How Stroke Affects Vision

By David Wasielewski

 

      

To understand how the human visual system is affected by stroke one needs to first understand the amazing capabilities the human brain has developed to process light stimulus and create what we know as vision.

 

It is logical to assume that vision problems resulting from a stroke means that the stroke has damaged one or both of the eyes. This is most often not the case. Only by understanding how the brain receives and processes light stimuli can the survivor begin to make some sense of why a stroke has affected his/her ability to see. This brief article attempts to outline the basics of how the brain creates vision.

 

In some rare cases a stroke will result in damage to the vision in just one eye. This indicates that the stroke occurred in that small area between the eyeball and the optic chiasm damaging the eye or optic nerve (see diagram below). This is rare because the optic nerves are short and fairly isolated from the rest of the brain at this point.

 

Much more common is a stroke that affects a portion of the patient’s field of vision. The condition is referred to as a ‘field cut’. In this situation an area of the brain that processes light stimulus received from the eyes is damaged. This problem usually indicates damage to the Thalamus in the center of the brain or to the visual cortex in the lower rear of the brain The area of the field cut helps the neurologist to assess where in the patient’s brain a stroke may have occurred and use that information to devise a treatment plan.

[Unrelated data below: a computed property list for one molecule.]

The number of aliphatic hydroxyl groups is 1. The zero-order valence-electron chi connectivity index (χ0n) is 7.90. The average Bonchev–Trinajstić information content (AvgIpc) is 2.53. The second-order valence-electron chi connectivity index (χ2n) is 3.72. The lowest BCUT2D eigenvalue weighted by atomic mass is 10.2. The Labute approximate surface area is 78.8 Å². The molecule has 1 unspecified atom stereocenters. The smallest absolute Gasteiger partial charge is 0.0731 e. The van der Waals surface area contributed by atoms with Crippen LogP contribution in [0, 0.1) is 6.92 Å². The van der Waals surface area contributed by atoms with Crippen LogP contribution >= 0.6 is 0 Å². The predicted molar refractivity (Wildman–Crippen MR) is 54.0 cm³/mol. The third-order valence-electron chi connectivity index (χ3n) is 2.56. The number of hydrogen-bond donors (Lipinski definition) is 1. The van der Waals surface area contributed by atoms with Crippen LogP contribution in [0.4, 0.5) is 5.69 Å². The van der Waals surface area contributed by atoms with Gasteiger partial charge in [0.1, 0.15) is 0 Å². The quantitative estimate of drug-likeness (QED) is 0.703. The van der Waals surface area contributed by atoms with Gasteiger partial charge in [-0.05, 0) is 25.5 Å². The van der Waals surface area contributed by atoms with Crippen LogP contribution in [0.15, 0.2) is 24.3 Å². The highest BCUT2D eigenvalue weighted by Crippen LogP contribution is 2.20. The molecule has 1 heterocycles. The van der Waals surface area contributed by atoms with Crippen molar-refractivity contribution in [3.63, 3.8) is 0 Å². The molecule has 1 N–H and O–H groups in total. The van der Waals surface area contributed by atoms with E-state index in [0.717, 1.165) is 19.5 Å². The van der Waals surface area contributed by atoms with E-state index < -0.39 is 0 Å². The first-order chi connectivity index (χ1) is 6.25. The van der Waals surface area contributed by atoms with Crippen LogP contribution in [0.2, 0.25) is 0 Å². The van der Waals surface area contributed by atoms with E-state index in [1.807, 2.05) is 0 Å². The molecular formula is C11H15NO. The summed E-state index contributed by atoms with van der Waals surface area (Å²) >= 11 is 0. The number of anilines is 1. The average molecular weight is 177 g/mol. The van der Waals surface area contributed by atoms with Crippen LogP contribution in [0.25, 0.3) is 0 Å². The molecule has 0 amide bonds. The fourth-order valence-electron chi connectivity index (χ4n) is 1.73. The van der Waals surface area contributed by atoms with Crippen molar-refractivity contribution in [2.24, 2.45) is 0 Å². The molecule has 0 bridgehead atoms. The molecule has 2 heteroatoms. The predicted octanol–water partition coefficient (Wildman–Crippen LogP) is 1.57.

As the optic nerves pass thru the optic chiasm they are segregated according to their left and right visual fields. Note from the diagram that because each eye is bowl shaped (concave) each receives light stimulus from the same direction or visual field. The left eye and the right eye both receive stimulus from the left visual field and right visual field.

 

In the optic chiasm, where the optic nerves intersect, the right and left visual fields are sorted and segregated. In this way light stimulus from the right visual field is sent to and processed by the left side of the brain and light stimulus from left visual field is processed by the right side of the brain.

 

Remember that the brain is set up so the right side controls the left and the left side controls the right. Amazingly, visual evolution has resulted in a processing mechanism that allows us to make sense of this very complex set of stimuli and combine the two overlapping visual fields into one seamless 120 degree field of vision.

 

As the optic nerves enter the Lateral Geniculate Nucleus they are layered in such a way that they can be compared to form an impression of our distance from the object we are looking at. This allows for accurate depth perception. A disruption in this area will affect one’s ability to judge distances and navigate through the environment.

 

Once the data is processed by the Thalamus it is transmitted to the right and left optical cortex at the lower rear of the brain. Since this is well after the visual fields have been integrated it is logical that damage to these areas will affect the ‘field’ of vision, not the sight in one eye or the other since the visual field is made up of stimulus received from both eyes.

 

Someone who does not understand brain and eye anatomy and how they process light stimuli to create vision might assume that the inability to see the right visual field is a result of damage to the right eye. A neurologist who diagnoses the same condition will understand that the inability to see the right visual field (a right side field cut) is due to damage to the visual cortex on the left side of the brain – not the eye. The neurologist will investigate the visual cortex, not the optic nerve for signs of a stroke.

 

 

  

Copyright © January 2011

The Stroke Network, Inc.

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